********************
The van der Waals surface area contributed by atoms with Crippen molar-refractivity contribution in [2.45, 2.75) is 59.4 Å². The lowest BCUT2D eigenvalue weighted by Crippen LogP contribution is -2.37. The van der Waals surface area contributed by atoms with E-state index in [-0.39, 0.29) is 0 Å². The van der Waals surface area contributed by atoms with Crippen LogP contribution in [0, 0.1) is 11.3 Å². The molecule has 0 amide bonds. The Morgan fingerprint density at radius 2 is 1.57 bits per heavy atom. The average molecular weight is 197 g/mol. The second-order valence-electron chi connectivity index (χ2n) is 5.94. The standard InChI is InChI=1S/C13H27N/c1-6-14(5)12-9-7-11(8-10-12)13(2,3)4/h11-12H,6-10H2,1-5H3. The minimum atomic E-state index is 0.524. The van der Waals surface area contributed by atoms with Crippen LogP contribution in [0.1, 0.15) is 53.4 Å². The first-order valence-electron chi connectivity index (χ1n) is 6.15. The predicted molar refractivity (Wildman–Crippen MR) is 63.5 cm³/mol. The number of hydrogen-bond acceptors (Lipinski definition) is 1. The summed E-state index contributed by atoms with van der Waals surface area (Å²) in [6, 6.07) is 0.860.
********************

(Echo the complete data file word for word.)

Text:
The van der Waals surface area contributed by atoms with Crippen molar-refractivity contribution in [2.45, 2.75) is 59.4 Å². The lowest BCUT2D eigenvalue weighted by Crippen LogP contribution is -2.37. The van der Waals surface area contributed by atoms with E-state index in [-0.39, 0.29) is 0 Å². The van der Waals surface area contributed by atoms with Crippen LogP contribution in [0, 0.1) is 11.3 Å². The molecule has 0 amide bonds. The Morgan fingerprint density at radius 2 is 1.57 bits per heavy atom. The average molecular weight is 197 g/mol. The second-order valence-electron chi connectivity index (χ2n) is 5.94. The standard InChI is InChI=1S/C13H27N/c1-6-14(5)12-9-7-11(8-10-12)13(2,3)4/h11-12H,6-10H2,1-5H3. The minimum atomic E-state index is 0.524. The van der Waals surface area contributed by atoms with Crippen LogP contribution in [0.1, 0.15) is 53.4 Å². The first-order valence-electron chi connectivity index (χ1n) is 6.15. The predicted molar refractivity (Wildman–Crippen MR) is 63.5 cm³/mol. The number of hydrogen-bond acceptors (Lipinski definition) is 1. The summed E-state index contributed by atoms with van der Waals surface area (Å²) in [6, 6.07) is 0.860.